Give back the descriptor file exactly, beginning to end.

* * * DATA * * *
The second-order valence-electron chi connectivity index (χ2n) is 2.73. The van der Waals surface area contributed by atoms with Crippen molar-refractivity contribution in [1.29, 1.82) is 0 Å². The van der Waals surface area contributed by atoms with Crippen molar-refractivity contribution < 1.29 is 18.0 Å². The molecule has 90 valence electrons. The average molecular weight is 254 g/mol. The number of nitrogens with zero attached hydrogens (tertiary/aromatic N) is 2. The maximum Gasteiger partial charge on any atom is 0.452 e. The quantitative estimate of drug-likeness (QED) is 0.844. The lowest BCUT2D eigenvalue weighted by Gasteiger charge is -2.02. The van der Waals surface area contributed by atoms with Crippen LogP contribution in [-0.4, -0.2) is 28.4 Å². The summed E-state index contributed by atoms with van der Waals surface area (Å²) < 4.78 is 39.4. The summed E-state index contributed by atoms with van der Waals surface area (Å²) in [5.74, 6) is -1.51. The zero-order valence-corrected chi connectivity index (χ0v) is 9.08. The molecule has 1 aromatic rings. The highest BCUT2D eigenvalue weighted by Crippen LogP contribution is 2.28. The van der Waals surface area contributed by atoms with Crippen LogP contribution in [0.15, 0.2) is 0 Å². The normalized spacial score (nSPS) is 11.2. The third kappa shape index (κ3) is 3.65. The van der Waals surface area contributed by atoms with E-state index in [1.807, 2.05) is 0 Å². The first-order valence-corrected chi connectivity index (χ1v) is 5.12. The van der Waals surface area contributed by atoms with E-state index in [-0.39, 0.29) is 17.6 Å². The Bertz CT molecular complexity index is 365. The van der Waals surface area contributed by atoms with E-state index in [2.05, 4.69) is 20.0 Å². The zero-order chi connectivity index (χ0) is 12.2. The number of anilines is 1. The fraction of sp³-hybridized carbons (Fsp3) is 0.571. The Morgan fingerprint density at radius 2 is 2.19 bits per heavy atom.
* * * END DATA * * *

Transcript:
The second-order valence-electron chi connectivity index (χ2n) is 2.73. The van der Waals surface area contributed by atoms with Crippen molar-refractivity contribution in [1.29, 1.82) is 0 Å². The van der Waals surface area contributed by atoms with Crippen molar-refractivity contribution < 1.29 is 18.0 Å². The molecule has 90 valence electrons. The average molecular weight is 254 g/mol. The number of nitrogens with zero attached hydrogens (tertiary/aromatic N) is 2. The maximum Gasteiger partial charge on any atom is 0.452 e. The quantitative estimate of drug-likeness (QED) is 0.844. The lowest BCUT2D eigenvalue weighted by Gasteiger charge is -2.02. The van der Waals surface area contributed by atoms with Crippen LogP contribution in [-0.4, -0.2) is 28.4 Å². The summed E-state index contributed by atoms with van der Waals surface area (Å²) < 4.78 is 39.4. The summed E-state index contributed by atoms with van der Waals surface area (Å²) in [5.74, 6) is -1.51. The zero-order valence-corrected chi connectivity index (χ0v) is 9.08. The molecule has 1 aromatic rings. The highest BCUT2D eigenvalue weighted by Crippen LogP contribution is 2.28. The van der Waals surface area contributed by atoms with Crippen LogP contribution in [0.15, 0.2) is 0 Å². The normalized spacial score (nSPS) is 11.2. The third kappa shape index (κ3) is 3.65. The van der Waals surface area contributed by atoms with E-state index in [1.807, 2.05) is 0 Å². The first-order valence-corrected chi connectivity index (χ1v) is 5.12. The van der Waals surface area contributed by atoms with E-state index in [-0.39, 0.29) is 17.6 Å². The Bertz CT molecular complexity index is 365. The van der Waals surface area contributed by atoms with E-state index in [2.05, 4.69) is 20.0 Å². The zero-order chi connectivity index (χ0) is 12.2. The number of anilines is 1. The fraction of sp³-hybridized carbons (Fsp3) is 0.571. The Morgan fingerprint density at radius 2 is 2.19 bits per heavy atom.